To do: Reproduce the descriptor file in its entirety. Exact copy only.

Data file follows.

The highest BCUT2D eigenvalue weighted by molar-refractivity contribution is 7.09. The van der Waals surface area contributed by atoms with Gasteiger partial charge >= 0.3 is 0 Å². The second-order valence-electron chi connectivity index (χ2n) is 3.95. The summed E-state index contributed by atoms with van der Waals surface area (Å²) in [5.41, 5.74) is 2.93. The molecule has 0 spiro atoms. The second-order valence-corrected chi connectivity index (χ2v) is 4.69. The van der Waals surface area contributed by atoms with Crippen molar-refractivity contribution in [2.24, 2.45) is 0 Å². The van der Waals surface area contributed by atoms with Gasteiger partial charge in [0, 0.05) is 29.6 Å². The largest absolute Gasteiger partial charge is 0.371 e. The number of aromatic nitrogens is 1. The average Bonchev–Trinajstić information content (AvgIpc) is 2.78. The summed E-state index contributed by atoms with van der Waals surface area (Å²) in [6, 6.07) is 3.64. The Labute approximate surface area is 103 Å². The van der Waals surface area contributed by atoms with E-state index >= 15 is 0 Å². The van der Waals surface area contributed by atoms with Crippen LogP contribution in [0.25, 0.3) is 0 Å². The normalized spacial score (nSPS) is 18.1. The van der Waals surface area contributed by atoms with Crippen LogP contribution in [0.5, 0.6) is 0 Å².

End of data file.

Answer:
The highest BCUT2D eigenvalue weighted by molar-refractivity contribution is 7.09. The van der Waals surface area contributed by atoms with Gasteiger partial charge >= 0.3 is 0 Å². The second-order valence-electron chi connectivity index (χ2n) is 3.95. The summed E-state index contributed by atoms with van der Waals surface area (Å²) in [5.41, 5.74) is 2.93. The molecule has 0 spiro atoms. The second-order valence-corrected chi connectivity index (χ2v) is 4.69. The van der Waals surface area contributed by atoms with Crippen molar-refractivity contribution in [2.24, 2.45) is 0 Å². The van der Waals surface area contributed by atoms with Gasteiger partial charge in [0, 0.05) is 29.6 Å². The largest absolute Gasteiger partial charge is 0.371 e. The number of aromatic nitrogens is 1. The average Bonchev–Trinajstić information content (AvgIpc) is 2.78. The summed E-state index contributed by atoms with van der Waals surface area (Å²) in [6, 6.07) is 3.64. The Labute approximate surface area is 103 Å². The van der Waals surface area contributed by atoms with E-state index >= 15 is 0 Å². The van der Waals surface area contributed by atoms with Crippen LogP contribution in [0.25, 0.3) is 0 Å². The normalized spacial score (nSPS) is 18.1. The van der Waals surface area contributed by atoms with Crippen LogP contribution in [0.5, 0.6) is 0 Å².